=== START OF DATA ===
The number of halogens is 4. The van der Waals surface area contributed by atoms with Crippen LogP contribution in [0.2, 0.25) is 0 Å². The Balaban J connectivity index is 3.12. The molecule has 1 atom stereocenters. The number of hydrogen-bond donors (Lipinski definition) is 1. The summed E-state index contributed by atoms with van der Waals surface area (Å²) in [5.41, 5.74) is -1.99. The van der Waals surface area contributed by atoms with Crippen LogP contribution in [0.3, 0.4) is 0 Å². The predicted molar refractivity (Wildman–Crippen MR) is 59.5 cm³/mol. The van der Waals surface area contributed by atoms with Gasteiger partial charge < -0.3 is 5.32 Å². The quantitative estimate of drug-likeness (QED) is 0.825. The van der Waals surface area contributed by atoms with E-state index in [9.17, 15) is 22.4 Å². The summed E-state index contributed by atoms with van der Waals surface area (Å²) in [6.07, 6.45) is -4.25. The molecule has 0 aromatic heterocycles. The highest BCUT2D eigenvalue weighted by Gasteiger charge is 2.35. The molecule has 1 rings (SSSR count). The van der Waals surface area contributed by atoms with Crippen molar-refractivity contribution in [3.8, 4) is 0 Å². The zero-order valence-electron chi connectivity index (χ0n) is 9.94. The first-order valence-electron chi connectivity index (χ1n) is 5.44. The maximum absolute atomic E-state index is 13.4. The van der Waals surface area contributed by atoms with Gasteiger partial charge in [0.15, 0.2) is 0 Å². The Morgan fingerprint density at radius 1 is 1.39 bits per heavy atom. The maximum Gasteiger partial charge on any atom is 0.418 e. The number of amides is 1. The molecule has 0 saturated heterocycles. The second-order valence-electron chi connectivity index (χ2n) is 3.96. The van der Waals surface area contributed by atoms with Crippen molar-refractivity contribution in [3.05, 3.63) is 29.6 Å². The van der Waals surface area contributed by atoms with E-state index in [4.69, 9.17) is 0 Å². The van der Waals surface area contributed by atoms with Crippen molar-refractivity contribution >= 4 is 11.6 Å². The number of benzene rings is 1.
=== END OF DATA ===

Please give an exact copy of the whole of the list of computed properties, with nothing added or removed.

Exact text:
The number of halogens is 4. The van der Waals surface area contributed by atoms with Crippen LogP contribution in [0.2, 0.25) is 0 Å². The Balaban J connectivity index is 3.12. The molecule has 1 atom stereocenters. The number of hydrogen-bond donors (Lipinski definition) is 1. The summed E-state index contributed by atoms with van der Waals surface area (Å²) in [5.41, 5.74) is -1.99. The van der Waals surface area contributed by atoms with Crippen LogP contribution in [0.3, 0.4) is 0 Å². The predicted molar refractivity (Wildman–Crippen MR) is 59.5 cm³/mol. The van der Waals surface area contributed by atoms with Gasteiger partial charge < -0.3 is 5.32 Å². The quantitative estimate of drug-likeness (QED) is 0.825. The van der Waals surface area contributed by atoms with E-state index in [9.17, 15) is 22.4 Å². The summed E-state index contributed by atoms with van der Waals surface area (Å²) in [6.07, 6.45) is -4.25. The molecule has 0 aromatic heterocycles. The highest BCUT2D eigenvalue weighted by Gasteiger charge is 2.35. The molecule has 1 rings (SSSR count). The van der Waals surface area contributed by atoms with Crippen molar-refractivity contribution in [3.8, 4) is 0 Å². The zero-order valence-electron chi connectivity index (χ0n) is 9.94. The first-order valence-electron chi connectivity index (χ1n) is 5.44. The maximum absolute atomic E-state index is 13.4. The van der Waals surface area contributed by atoms with Gasteiger partial charge in [0.15, 0.2) is 0 Å². The Morgan fingerprint density at radius 1 is 1.39 bits per heavy atom. The maximum Gasteiger partial charge on any atom is 0.418 e. The number of amides is 1. The molecule has 0 saturated heterocycles. The second-order valence-electron chi connectivity index (χ2n) is 3.96. The van der Waals surface area contributed by atoms with Crippen molar-refractivity contribution in [3.05, 3.63) is 29.6 Å². The van der Waals surface area contributed by atoms with E-state index in [4.69, 9.17) is 0 Å². The van der Waals surface area contributed by atoms with Crippen molar-refractivity contribution >= 4 is 11.6 Å². The number of benzene rings is 1.